One of the few instances of shopping I remember as a kid probably also says the most about me. This was around 1999, and software was still sold on CD's. Back then, Hong Kong had a giant market for bootleg software. The Wan Chai Computer Centre, then and still one of the biggest specialty malls for computer related stuff, was simply store after store of ripped games and productivity products. I remember spending my slowly-earned pocket money on some deal - any three CDs for some special price. The three CDs I chose: Rise of the Robots, Populous: The Beginning, and... Microsoft Encarta 1997. Actually, I'm not sure if the first two were what I bought (they were both games I eventually owned), but I am certain Encarta came from that incident.
I think even then, my parents were shocked that I would spend money on reference software. I myself cannot tell you why I did it, except that I did. I still have fond memories of the thing: the encyclopedia came with an interactive orbit simulator, where you have to set the Moon's initial position and velocity such that it is captured by Earth. There was also Mind Maze, a trivia game where you must find your way out of a grid of connected rooms.
Now that I've jogged my memory, Encarta wasn't even the only educational software we had. I remember spending hours on Operation Neptune and Treasure Galaxy!, both of which were by The Learning Company. Ditto for Where in the World is Carmen Sandiego, the full version for which includes a two-inch-thick geography reference. I also had a virtual observatory, and one where you're in this cave-turned-museum, and you can move around and watch crystals and minerals grow. I think the last two are both by DK, but I can't find any reference to it.
In retrospect, a lot of my nerdier and more academic interests exhibited themselves early. I remember in primary school (that's grade 1 to 6 for you Americans) having more than a few Dorling Kindersley reference books, including one on space (who doesn't have one of those?), one on dinosaurs (or one of these?), one on gemstones... As I grew older, my collection of of non-fiction books continued to expand, now adding books on the occult and on philosophy. I somehow read Thomas More's Utopia in middle school, as well as Sophie's World. I suppose this is humble-bragging, but I think it's also representative of my childhood.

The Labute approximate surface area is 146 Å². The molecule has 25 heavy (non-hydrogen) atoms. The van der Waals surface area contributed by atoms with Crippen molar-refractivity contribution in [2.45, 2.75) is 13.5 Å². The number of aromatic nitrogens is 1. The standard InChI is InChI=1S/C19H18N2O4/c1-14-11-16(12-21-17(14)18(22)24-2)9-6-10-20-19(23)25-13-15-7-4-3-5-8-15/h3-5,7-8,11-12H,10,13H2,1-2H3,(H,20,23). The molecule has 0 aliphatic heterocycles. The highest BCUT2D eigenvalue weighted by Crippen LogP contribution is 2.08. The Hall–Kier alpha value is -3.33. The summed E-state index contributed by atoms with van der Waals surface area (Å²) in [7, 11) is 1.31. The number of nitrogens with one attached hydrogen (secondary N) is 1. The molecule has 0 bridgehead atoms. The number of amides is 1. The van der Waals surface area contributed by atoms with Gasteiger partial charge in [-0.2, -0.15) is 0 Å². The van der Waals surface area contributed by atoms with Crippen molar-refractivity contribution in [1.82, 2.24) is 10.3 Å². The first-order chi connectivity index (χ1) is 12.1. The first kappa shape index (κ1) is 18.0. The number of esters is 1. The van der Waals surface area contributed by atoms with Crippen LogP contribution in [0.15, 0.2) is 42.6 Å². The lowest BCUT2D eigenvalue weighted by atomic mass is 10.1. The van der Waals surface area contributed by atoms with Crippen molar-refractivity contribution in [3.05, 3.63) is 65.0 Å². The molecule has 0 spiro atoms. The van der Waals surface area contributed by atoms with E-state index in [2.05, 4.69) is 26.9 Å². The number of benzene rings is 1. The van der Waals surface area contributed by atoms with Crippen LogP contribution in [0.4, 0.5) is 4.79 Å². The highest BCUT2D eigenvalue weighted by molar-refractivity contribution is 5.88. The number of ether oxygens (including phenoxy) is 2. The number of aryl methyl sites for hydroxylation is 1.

It's curious that, despite the above description, I've slowly stopped identifying myself as a nerd. It's not that I have lost interest in these topics, but my definition of "nerd" has changed. In pop-culture, nerds are more highly identified with people who follow particular franchises: Star Trek/Wars, Middle Earth, Doctor Who, Dungeons and Dragons, Halo... While I have enjoyed some of these universes, I am also deficient in much of the canon; for example, I have yet to read Dune. I don't follow any TV series (maybe with the exception of Sherlock), nor am I a gamer, video, tabletop, board, or otherwise. By these definitions, then, I'm not a nerd.
It's fun to speculate about the origins of these two different meanings of "nerd". Being in academia, and computer science at that, you would expect them to be nerd stereotype incarnates. But, in fact, most of my friends in computer science are not hardcore gamers (with the exception of a group who plays board games), and while pop-culture references do come up, they do not form the backbone of our discourse. Perhaps unsurprisingly, they are instead more likely to have diverse academic interests, who would read books on sociology, math, or philosophy for pleasure.
This makes me question how the stereotype of a nerd even started. The origin story of hackers as tabletop gamers now seem less plausible to me. If that is only a myth, then something else must have connected academics with gamers. I don't think it's the social ineptitude, either, and neither groups are obsessive about what they do. Wikipedia suggests that in academia, nerds are more likely to be interested in science, mathematics, engineering, linguistics, history, and technology. If I had to guess, it has something to do with finding interesting combinations in complex, rule-based systems. This doesn't jive with the history aspect though, and it's surprising that law nerds is not a thing.